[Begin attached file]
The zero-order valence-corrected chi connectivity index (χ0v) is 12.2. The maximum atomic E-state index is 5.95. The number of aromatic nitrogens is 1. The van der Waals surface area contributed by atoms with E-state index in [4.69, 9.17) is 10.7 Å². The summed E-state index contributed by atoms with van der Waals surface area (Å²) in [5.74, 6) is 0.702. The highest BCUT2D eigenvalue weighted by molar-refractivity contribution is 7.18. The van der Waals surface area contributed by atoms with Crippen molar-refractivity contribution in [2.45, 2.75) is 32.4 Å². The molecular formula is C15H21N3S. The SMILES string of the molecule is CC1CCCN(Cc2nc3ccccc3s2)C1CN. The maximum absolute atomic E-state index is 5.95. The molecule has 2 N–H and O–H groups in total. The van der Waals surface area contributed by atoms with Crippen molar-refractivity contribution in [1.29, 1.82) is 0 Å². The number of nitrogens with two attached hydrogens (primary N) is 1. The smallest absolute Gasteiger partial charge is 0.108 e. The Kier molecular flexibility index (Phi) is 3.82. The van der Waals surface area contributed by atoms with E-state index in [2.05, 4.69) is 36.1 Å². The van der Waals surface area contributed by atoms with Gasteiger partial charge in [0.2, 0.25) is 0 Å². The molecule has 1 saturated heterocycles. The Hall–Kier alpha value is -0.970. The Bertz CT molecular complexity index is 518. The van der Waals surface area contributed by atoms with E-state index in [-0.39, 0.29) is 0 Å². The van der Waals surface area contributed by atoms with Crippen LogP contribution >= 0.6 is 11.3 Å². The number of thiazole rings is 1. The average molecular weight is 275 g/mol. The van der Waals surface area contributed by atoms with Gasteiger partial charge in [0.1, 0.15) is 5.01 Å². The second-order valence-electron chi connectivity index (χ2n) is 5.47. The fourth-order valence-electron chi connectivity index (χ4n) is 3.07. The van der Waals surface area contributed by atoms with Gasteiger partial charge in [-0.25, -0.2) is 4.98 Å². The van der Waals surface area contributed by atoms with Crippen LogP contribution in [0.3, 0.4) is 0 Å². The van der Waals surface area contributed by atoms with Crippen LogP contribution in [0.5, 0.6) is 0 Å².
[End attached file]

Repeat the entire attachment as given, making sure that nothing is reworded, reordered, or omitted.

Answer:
The zero-order valence-corrected chi connectivity index (χ0v) is 12.2. The maximum atomic E-state index is 5.95. The number of aromatic nitrogens is 1. The van der Waals surface area contributed by atoms with E-state index in [4.69, 9.17) is 10.7 Å². The summed E-state index contributed by atoms with van der Waals surface area (Å²) in [5.74, 6) is 0.702. The highest BCUT2D eigenvalue weighted by molar-refractivity contribution is 7.18. The van der Waals surface area contributed by atoms with Crippen molar-refractivity contribution in [2.45, 2.75) is 32.4 Å². The molecular formula is C15H21N3S. The SMILES string of the molecule is CC1CCCN(Cc2nc3ccccc3s2)C1CN. The maximum absolute atomic E-state index is 5.95. The molecule has 2 N–H and O–H groups in total. The van der Waals surface area contributed by atoms with Crippen molar-refractivity contribution in [1.29, 1.82) is 0 Å². The number of nitrogens with two attached hydrogens (primary N) is 1. The smallest absolute Gasteiger partial charge is 0.108 e. The Kier molecular flexibility index (Phi) is 3.82. The van der Waals surface area contributed by atoms with E-state index in [2.05, 4.69) is 36.1 Å². The van der Waals surface area contributed by atoms with Gasteiger partial charge in [0.2, 0.25) is 0 Å². The molecule has 1 saturated heterocycles. The Hall–Kier alpha value is -0.970. The Bertz CT molecular complexity index is 518. The van der Waals surface area contributed by atoms with E-state index in [-0.39, 0.29) is 0 Å². The van der Waals surface area contributed by atoms with Crippen LogP contribution >= 0.6 is 11.3 Å². The number of thiazole rings is 1. The average molecular weight is 275 g/mol. The van der Waals surface area contributed by atoms with Gasteiger partial charge in [0.1, 0.15) is 5.01 Å². The second-order valence-electron chi connectivity index (χ2n) is 5.47. The fourth-order valence-electron chi connectivity index (χ4n) is 3.07. The van der Waals surface area contributed by atoms with Gasteiger partial charge in [-0.25, -0.2) is 4.98 Å². The van der Waals surface area contributed by atoms with Crippen LogP contribution in [0.3, 0.4) is 0 Å². The van der Waals surface area contributed by atoms with Crippen LogP contribution in [0.5, 0.6) is 0 Å².